Antibody response dynamics
B lymphocyte differentiation
Control by antigen
Springer Online Journal Archives 1860-2000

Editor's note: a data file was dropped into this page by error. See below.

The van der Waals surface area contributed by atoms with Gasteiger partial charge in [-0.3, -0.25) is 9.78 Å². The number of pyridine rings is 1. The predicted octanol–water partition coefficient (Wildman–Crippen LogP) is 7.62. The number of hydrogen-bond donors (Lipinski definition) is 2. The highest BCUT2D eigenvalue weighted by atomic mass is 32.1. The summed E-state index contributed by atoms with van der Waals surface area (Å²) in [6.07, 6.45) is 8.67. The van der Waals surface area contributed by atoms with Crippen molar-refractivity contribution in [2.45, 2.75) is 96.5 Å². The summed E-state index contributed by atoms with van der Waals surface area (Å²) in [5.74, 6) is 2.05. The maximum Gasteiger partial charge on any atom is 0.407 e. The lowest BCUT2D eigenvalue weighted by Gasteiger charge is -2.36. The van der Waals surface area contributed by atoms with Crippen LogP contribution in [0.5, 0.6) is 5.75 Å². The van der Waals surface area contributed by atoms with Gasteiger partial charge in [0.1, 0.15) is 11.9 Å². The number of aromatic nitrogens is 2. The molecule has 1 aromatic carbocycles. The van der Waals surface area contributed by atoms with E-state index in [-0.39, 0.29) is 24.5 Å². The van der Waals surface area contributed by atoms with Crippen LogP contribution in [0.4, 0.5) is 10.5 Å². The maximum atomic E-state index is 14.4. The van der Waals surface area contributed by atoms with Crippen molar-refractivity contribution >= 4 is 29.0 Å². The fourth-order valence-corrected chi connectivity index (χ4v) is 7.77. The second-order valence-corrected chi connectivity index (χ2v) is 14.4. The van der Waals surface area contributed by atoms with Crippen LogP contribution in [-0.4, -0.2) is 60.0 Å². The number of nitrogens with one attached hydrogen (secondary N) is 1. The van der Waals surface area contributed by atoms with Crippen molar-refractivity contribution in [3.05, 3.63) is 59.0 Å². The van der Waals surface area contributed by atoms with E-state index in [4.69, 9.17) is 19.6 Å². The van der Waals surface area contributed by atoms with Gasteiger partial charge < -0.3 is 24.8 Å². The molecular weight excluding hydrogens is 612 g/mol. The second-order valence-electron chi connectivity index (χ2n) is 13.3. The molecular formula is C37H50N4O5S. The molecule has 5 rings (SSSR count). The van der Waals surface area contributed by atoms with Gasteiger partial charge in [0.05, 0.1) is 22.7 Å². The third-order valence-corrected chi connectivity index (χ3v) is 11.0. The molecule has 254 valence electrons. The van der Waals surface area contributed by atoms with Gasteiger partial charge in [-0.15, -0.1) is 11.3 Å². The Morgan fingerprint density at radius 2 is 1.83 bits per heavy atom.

Abstract A mathematical model of B lymphocyte differentiation, based on experimental results, has been developed. The model focuses on the role of antigen in initiating and regulating B cell differentiation while other mechanisms, acting in concert with antigen but the functioning of which can be circumvented under appropriate conditions, are not considered. The importance of presence of antigen at individual stages of B cell differentiation was studied in experiments with an easily metabolizable antigen. Immunocompetent cells (ICC), arising by antigen-independent differentiation of stem cells, are activated by antigen (they become immunologically activated cells — IAC). Excess of antigen drives IAC into the terminal stage (antibody-forming cells — AFC) thereby restricting proliferation. Exhaustive terminal differentiation results in tolerance. A low primary dose permits IAC to escape antigen; IAC proliferate and later give rise to resting memory cells (MC) which are amenable to reactivation. MC have higher avidity for antigen (due to higher affinity, number and density of receptors) and the effect of different doses of antigen on MC is diverse. A very low secondary dose induces tolerance, a medium dose secondary response, and the administration of a high dose of antigen also brings about tolerance. The model suggests that the fate of memory cells is controlled by the ratio R∶Ag, of the number of immunoglobulin receptors on B cells (R) to the number of available antigenic molecules (Ag), low values of R∶Ag favouring stimulation to differentiation while high values of R∶Ag favouring inactivation. A nonlinear system of ordinary differential equations, describing the development of the populations involved in antigen driven B cell differentiation, was used to simulate experiments and good qualitative agreement was achieved.
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